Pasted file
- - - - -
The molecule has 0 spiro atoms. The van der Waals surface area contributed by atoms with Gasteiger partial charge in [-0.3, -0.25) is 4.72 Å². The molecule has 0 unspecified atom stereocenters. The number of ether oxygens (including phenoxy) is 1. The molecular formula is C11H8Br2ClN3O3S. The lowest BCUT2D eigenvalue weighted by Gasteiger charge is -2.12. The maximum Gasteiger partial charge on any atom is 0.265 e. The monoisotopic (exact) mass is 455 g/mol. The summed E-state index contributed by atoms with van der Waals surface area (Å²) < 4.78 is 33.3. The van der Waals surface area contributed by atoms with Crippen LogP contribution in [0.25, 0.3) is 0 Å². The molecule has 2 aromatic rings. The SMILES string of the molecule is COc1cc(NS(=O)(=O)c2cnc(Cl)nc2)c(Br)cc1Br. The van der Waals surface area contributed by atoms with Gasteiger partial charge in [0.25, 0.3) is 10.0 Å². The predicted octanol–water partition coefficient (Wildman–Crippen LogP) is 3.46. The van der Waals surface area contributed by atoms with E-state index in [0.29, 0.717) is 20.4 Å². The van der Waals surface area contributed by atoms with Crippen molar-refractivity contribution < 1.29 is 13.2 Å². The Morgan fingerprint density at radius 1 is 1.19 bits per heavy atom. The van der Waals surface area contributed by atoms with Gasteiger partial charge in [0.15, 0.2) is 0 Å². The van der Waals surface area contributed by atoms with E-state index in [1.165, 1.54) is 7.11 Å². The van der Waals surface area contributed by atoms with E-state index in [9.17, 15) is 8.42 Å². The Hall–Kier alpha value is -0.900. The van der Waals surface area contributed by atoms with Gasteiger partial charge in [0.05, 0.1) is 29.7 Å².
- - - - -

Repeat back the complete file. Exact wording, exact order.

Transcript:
The molecule has 0 spiro atoms. The van der Waals surface area contributed by atoms with Gasteiger partial charge in [-0.3, -0.25) is 4.72 Å². The molecule has 0 unspecified atom stereocenters. The number of ether oxygens (including phenoxy) is 1. The molecular formula is C11H8Br2ClN3O3S. The lowest BCUT2D eigenvalue weighted by Gasteiger charge is -2.12. The maximum Gasteiger partial charge on any atom is 0.265 e. The monoisotopic (exact) mass is 455 g/mol. The summed E-state index contributed by atoms with van der Waals surface area (Å²) < 4.78 is 33.3. The van der Waals surface area contributed by atoms with Crippen LogP contribution in [0.25, 0.3) is 0 Å². The molecule has 2 aromatic rings. The SMILES string of the molecule is COc1cc(NS(=O)(=O)c2cnc(Cl)nc2)c(Br)cc1Br. The van der Waals surface area contributed by atoms with Gasteiger partial charge in [0.25, 0.3) is 10.0 Å². The predicted octanol–water partition coefficient (Wildman–Crippen LogP) is 3.46. The van der Waals surface area contributed by atoms with E-state index in [0.29, 0.717) is 20.4 Å². The van der Waals surface area contributed by atoms with Crippen molar-refractivity contribution < 1.29 is 13.2 Å². The Morgan fingerprint density at radius 1 is 1.19 bits per heavy atom. The van der Waals surface area contributed by atoms with Gasteiger partial charge in [0.15, 0.2) is 0 Å². The van der Waals surface area contributed by atoms with E-state index in [1.165, 1.54) is 7.11 Å². The van der Waals surface area contributed by atoms with E-state index in [9.17, 15) is 8.42 Å². The Hall–Kier alpha value is -0.900. The van der Waals surface area contributed by atoms with Gasteiger partial charge in [0.05, 0.1) is 29.7 Å².